DMS Software Reengineering Toolkit

DMS Software Reengineering Toolkit
Developer(s)Semantic Designs

The DMS Software Reengineering Toolkit is a proprietary set of program transformation tools available for automating custom source program analysis, modification, translation or generation of software systems for arbitrary mixtures of source languages for large scale software systems.[1] DMS was originally motivated by a theory for maintaining designs of software called Design Maintenance Systems.[2] DMS and "Design Maintenance System" are registered trademarks of Semantic Designs.


DMS has been used to implement domain-specific languages (such as code generation for factory control), test coverage[3] and profiling tools, clone detection,[4] language migration tools, C++ component reengineering.,[5] and for research into difficult topics such as refactoring C++ reliably.[6]


The toolkit provides means for defining language grammars and will produce parsers which automatically construct abstract syntax trees (ASTs), and prettyprinters to convert original or modified ASTs back into compilable source text. The parse trees capture, and the prettyprinters regenerate, complete detail about the original source program, including source position, comments, radix and format of numbers, etc., to ensure that regenerated source text is as recognizable to a programmer as the original text modulo any applied transformations.

DMS uses GLR parsing technology with semantic predicates. This enables it to handle all context-free grammars as well as most non-context-free language syntaxes, such as Fortran, which requires matching of multiple DO loops with shared CONTINUE statements by label to produce ASTs for correctly nested loops as it parses. DMS has a variety of predefined language front ends, covering most real dialects of C and C++ including C++0x, C#, Java, Python, PHP, EGL, Fortran, COBOL, Visual Basic, Verilog, VHDL and some 20 or more other languages. DMS can handle ASCII, ISO-8859, UTF-8, UTF-16, EBCDIC, Shift-JIS and a variety of Microsoft character encodings.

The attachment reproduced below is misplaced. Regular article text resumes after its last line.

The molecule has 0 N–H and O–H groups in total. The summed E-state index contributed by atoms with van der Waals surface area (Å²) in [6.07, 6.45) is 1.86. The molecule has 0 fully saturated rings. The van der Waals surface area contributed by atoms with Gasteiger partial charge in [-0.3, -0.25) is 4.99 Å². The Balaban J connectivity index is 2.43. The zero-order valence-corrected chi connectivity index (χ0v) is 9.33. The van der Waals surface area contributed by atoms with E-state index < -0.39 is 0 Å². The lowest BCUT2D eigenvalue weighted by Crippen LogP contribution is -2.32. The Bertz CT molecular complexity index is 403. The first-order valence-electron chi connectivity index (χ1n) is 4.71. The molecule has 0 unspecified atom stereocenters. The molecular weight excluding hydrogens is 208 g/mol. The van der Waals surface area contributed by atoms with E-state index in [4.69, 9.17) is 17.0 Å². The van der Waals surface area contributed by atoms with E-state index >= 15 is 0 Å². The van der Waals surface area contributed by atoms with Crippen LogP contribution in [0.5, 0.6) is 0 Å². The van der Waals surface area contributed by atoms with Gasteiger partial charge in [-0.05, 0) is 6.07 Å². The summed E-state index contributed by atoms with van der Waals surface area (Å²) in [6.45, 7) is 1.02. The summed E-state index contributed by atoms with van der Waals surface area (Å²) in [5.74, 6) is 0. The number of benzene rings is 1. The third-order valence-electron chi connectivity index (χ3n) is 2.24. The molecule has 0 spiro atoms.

DMS provides attribute grammar evaluators for computing custom analyses over ASTs, such as metrics, and includes support for symbol table construction. Other program facts can be extracted by built-in control- and data- flow analysis engines, local and global pointer analysis, whole-program call graph extraction, and symbolic range analysis by abstract interpretation.

DMS is implemented in a parallel programming language, PARLANSE, which allows using symmetric multiprocessing to speed up large analyses and conversions.[7]


Changes to ASTs can be accomplished by both procedural methods coded in PARLANSE and source-to-source tree transformations coded as rewrite rules using surface-syntax conditioned by any extracted program facts, using DMS's Rule Specification Language (RSL). The rewrite rule engine supporting RSL handles associative and commutative rules. A rewrite rule for C to replace a complex condition by the ?: operator be written as: